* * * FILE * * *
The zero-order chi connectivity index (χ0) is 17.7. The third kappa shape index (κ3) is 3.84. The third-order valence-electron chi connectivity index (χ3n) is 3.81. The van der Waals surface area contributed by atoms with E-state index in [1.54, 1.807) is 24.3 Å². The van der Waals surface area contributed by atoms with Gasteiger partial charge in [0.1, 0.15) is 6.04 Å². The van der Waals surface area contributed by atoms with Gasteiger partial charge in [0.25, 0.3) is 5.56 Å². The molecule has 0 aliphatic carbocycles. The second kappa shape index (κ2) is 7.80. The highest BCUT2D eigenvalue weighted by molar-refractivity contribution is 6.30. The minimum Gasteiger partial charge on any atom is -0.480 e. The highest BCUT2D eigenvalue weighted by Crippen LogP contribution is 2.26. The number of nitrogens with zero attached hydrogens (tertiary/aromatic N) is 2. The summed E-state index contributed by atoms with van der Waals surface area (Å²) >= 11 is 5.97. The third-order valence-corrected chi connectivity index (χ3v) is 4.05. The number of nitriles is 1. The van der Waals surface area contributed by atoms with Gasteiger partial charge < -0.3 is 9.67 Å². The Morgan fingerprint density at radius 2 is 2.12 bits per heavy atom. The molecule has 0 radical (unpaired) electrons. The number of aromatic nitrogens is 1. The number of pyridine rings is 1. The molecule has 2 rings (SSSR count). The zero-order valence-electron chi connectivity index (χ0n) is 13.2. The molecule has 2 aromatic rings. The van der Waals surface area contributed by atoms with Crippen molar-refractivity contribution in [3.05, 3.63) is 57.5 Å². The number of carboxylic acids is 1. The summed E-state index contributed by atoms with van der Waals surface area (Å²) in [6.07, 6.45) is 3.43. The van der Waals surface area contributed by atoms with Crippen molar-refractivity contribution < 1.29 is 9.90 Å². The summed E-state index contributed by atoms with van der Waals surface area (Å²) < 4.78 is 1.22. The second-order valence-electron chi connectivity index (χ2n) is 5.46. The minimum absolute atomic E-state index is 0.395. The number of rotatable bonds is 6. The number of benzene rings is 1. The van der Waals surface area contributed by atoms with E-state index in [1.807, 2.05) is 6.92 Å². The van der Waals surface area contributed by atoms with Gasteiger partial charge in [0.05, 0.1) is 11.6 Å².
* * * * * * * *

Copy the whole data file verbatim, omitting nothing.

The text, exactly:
The zero-order chi connectivity index (χ0) is 17.7. The third kappa shape index (κ3) is 3.84. The third-order valence-electron chi connectivity index (χ3n) is 3.81. The van der Waals surface area contributed by atoms with E-state index in [1.54, 1.807) is 24.3 Å². The van der Waals surface area contributed by atoms with Gasteiger partial charge in [0.1, 0.15) is 6.04 Å². The van der Waals surface area contributed by atoms with Gasteiger partial charge in [0.25, 0.3) is 5.56 Å². The molecule has 0 aliphatic carbocycles. The second kappa shape index (κ2) is 7.80. The highest BCUT2D eigenvalue weighted by molar-refractivity contribution is 6.30. The minimum Gasteiger partial charge on any atom is -0.480 e. The highest BCUT2D eigenvalue weighted by Crippen LogP contribution is 2.26. The number of nitrogens with zero attached hydrogens (tertiary/aromatic N) is 2. The summed E-state index contributed by atoms with van der Waals surface area (Å²) >= 11 is 5.97. The third-order valence-corrected chi connectivity index (χ3v) is 4.05. The number of nitriles is 1. The van der Waals surface area contributed by atoms with Gasteiger partial charge < -0.3 is 9.67 Å². The Morgan fingerprint density at radius 2 is 2.12 bits per heavy atom. The molecule has 0 radical (unpaired) electrons. The number of aromatic nitrogens is 1. The number of pyridine rings is 1. The molecule has 2 rings (SSSR count). The zero-order valence-electron chi connectivity index (χ0n) is 13.2. The molecule has 2 aromatic rings. The van der Waals surface area contributed by atoms with Crippen molar-refractivity contribution in [3.05, 3.63) is 57.5 Å². The number of carboxylic acids is 1. The summed E-state index contributed by atoms with van der Waals surface area (Å²) in [6.07, 6.45) is 3.43. The van der Waals surface area contributed by atoms with Crippen molar-refractivity contribution < 1.29 is 9.90 Å². The summed E-state index contributed by atoms with van der Waals surface area (Å²) < 4.78 is 1.22. The second-order valence-electron chi connectivity index (χ2n) is 5.46. The minimum absolute atomic E-state index is 0.395. The number of rotatable bonds is 6. The number of benzene rings is 1. The van der Waals surface area contributed by atoms with E-state index in [1.807, 2.05) is 6.92 Å². The van der Waals surface area contributed by atoms with Gasteiger partial charge in [0.05, 0.1) is 11.6 Å².